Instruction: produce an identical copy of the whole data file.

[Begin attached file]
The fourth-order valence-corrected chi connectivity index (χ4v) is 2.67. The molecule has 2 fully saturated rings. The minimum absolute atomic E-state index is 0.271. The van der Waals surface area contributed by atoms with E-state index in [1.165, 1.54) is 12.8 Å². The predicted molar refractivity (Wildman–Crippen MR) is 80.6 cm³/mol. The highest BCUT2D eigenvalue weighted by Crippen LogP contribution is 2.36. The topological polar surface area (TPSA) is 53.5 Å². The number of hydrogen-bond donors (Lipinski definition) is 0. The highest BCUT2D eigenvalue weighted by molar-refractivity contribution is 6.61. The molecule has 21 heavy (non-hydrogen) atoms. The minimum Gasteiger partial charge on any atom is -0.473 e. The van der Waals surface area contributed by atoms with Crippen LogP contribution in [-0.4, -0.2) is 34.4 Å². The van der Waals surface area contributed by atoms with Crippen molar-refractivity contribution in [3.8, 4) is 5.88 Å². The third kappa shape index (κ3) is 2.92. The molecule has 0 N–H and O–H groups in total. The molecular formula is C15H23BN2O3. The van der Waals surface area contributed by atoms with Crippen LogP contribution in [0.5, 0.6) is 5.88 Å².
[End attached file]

The fourth-order valence-corrected chi connectivity index (χ4v) is 2.67. The molecule has 2 fully saturated rings. The minimum absolute atomic E-state index is 0.271. The van der Waals surface area contributed by atoms with E-state index in [1.165, 1.54) is 12.8 Å². The predicted molar refractivity (Wildman–Crippen MR) is 80.6 cm³/mol. The highest BCUT2D eigenvalue weighted by Crippen LogP contribution is 2.36. The topological polar surface area (TPSA) is 53.5 Å². The number of hydrogen-bond donors (Lipinski definition) is 0. The highest BCUT2D eigenvalue weighted by molar-refractivity contribution is 6.61. The molecule has 21 heavy (non-hydrogen) atoms. The minimum Gasteiger partial charge on any atom is -0.473 e. The van der Waals surface area contributed by atoms with Crippen LogP contribution in [-0.4, -0.2) is 34.4 Å². The van der Waals surface area contributed by atoms with Crippen molar-refractivity contribution in [3.8, 4) is 5.88 Å². The third kappa shape index (κ3) is 2.92. The molecule has 0 N–H and O–H groups in total. The molecular formula is C15H23BN2O3. The van der Waals surface area contributed by atoms with Crippen LogP contribution in [0.5, 0.6) is 5.88 Å².